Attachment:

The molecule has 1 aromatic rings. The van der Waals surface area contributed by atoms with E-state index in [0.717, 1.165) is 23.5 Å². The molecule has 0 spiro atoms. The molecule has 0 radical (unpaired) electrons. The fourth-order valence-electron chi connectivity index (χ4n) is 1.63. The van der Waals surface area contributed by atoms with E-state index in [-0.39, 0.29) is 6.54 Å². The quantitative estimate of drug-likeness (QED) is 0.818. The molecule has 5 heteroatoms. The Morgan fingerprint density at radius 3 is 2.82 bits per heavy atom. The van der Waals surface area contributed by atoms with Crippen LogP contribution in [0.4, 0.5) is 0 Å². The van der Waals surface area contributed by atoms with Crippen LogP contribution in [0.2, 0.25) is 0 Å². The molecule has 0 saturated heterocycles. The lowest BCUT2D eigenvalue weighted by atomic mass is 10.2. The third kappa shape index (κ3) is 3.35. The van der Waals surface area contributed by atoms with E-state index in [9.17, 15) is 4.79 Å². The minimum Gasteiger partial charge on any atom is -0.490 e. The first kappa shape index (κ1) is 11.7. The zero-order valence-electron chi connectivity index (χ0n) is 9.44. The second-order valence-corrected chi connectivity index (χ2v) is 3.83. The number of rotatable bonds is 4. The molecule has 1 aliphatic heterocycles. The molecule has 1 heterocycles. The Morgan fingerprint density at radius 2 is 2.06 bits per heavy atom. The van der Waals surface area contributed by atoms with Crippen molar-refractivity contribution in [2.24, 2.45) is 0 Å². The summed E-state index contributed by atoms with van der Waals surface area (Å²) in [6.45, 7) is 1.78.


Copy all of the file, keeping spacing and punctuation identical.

The molecule has 1 aromatic rings. The van der Waals surface area contributed by atoms with E-state index in [0.717, 1.165) is 23.5 Å². The molecule has 0 spiro atoms. The molecule has 0 radical (unpaired) electrons. The fourth-order valence-electron chi connectivity index (χ4n) is 1.63. The van der Waals surface area contributed by atoms with E-state index in [-0.39, 0.29) is 6.54 Å². The quantitative estimate of drug-likeness (QED) is 0.818. The molecule has 5 heteroatoms. The Morgan fingerprint density at radius 3 is 2.82 bits per heavy atom. The van der Waals surface area contributed by atoms with Crippen LogP contribution in [0.4, 0.5) is 0 Å². The van der Waals surface area contributed by atoms with Crippen LogP contribution in [0.2, 0.25) is 0 Å². The molecule has 0 saturated heterocycles. The lowest BCUT2D eigenvalue weighted by atomic mass is 10.2. The third kappa shape index (κ3) is 3.35. The van der Waals surface area contributed by atoms with E-state index in [9.17, 15) is 4.79 Å². The minimum Gasteiger partial charge on any atom is -0.490 e. The first kappa shape index (κ1) is 11.7. The zero-order valence-electron chi connectivity index (χ0n) is 9.44. The second-order valence-corrected chi connectivity index (χ2v) is 3.83. The number of rotatable bonds is 4. The molecule has 1 aliphatic heterocycles. The molecule has 1 heterocycles. The Morgan fingerprint density at radius 2 is 2.06 bits per heavy atom. The van der Waals surface area contributed by atoms with Crippen molar-refractivity contribution in [2.24, 2.45) is 0 Å². The summed E-state index contributed by atoms with van der Waals surface area (Å²) in [6.45, 7) is 1.78.